In his first work of narrative nonfiction, Matthew Pearl, bestselling author of acclaimed novel The Dante Club, explores the little-known true story of the kidnapping of legendary pioneer Daniel Boone’s daughter and the dramatic aftermath that rippled across the nation. On a quiet midsummer day in 1776, weeks after the signing of the Declaration of Independence, thirteen-year-old Jemima Boone and her friends Betsy and Fanny Callaway disappear near the Kentucky settlement of Boonesboro, the echoes of their faraway screams lingering on the air. A Cherokee-Shawnee raiding party has taken the girls as the latest salvo in the blood feud between American Indians and the colonial settlers who have decimated native lands and resources. Hanging Maw, the raiders’ leader, recognizes one of the captives as Jemima Boone, daughter of Kentucky’s most influential pioneers, and realizes she could be a valuable pawn in the battle to drive the colonists out of the contested Kentucky territory for good. With Daniel Boone and his posse in pursuit, Hanging Maw devises a plan that could ultimately bring greater peace both to the tribes and the colonists. But after the girls find clever ways to create a trail of clues, the raiding party is ambushed by Boone and the rescuers in a battle with reverberations that nobody could predict. As Matthew Pearl reveals, the exciting story of Jemima Boone’s kidnapping vividly illuminates the early days of America’s westward expansion, and the violent and tragic clashes across cultural lines that ensue. In this enthralling narrative in the tradition of Candice Millard and David Grann, Matthew Pearl unearths a forgotten and dramatic series of events from early in the Revolutionary War that opens a window into America’s transition from colony to nation, with the heavy moral costs incurred amid shocking new alliances and betrayals.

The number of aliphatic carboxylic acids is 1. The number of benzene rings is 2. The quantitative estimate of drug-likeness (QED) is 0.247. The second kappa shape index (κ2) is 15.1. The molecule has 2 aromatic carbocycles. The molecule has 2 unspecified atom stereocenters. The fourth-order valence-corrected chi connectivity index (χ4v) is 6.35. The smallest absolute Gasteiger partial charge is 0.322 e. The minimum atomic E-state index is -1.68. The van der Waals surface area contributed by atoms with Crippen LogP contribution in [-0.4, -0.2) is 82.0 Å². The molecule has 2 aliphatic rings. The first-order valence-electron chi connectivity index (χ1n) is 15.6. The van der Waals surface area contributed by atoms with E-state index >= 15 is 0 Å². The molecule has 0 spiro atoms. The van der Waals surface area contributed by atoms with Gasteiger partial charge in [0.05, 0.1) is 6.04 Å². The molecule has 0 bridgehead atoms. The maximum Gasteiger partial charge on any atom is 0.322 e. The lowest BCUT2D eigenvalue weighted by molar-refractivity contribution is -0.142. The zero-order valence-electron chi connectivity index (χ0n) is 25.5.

The bestselling author of The Dante Club takes us deep into a shadowy era in publishing ruled by a forgotten class of criminal. For a hundred years, loose copyright laws and a hungry reading public created a unique opportunity: Books could be published without an author’s permission with extraordinary ease. Authors gained fame but suffered financially—Charles Dickens, Mark Twain, Robert Louis Stevenson, to name a few—but publishers reaped enormous profits while readers got their books on the cheap. The literary pirates who stalked the harbors, coffeehouses, and printer shops for the latest manuscript to steal were known as bookaneers.
Yet on the eve of the twentieth century, a new international treaty is signed to protect authors and grind this literary underground to a sharp halt. The bookaneers, of course, would become extinct. In The Last Bookaneer, Matthew Pearl gives us a historical novel set inside the lost world of these doomed outlaws and the incredible heist that brought their era to a close. On the island of Samoa, a dying Robert Louis Stevenson labors over a new novel. The thought of one last book from the great author fires the imaginations of the bookaneers, and soon two adversaries—the gallant Pen Davenport and the monstrous Belial—set out for the south Pacific island. Yet Samoa holds many secrets of its own, and the duo’s bookish concerns clash with the island’s violent destiny. Illuminating the heroics of the bookaneers even while conjuring Stevenson himself to breathtaking life, Pearl’s The Last Bookaneer is a pageturning journey to the dark heart of a forgotten literary era.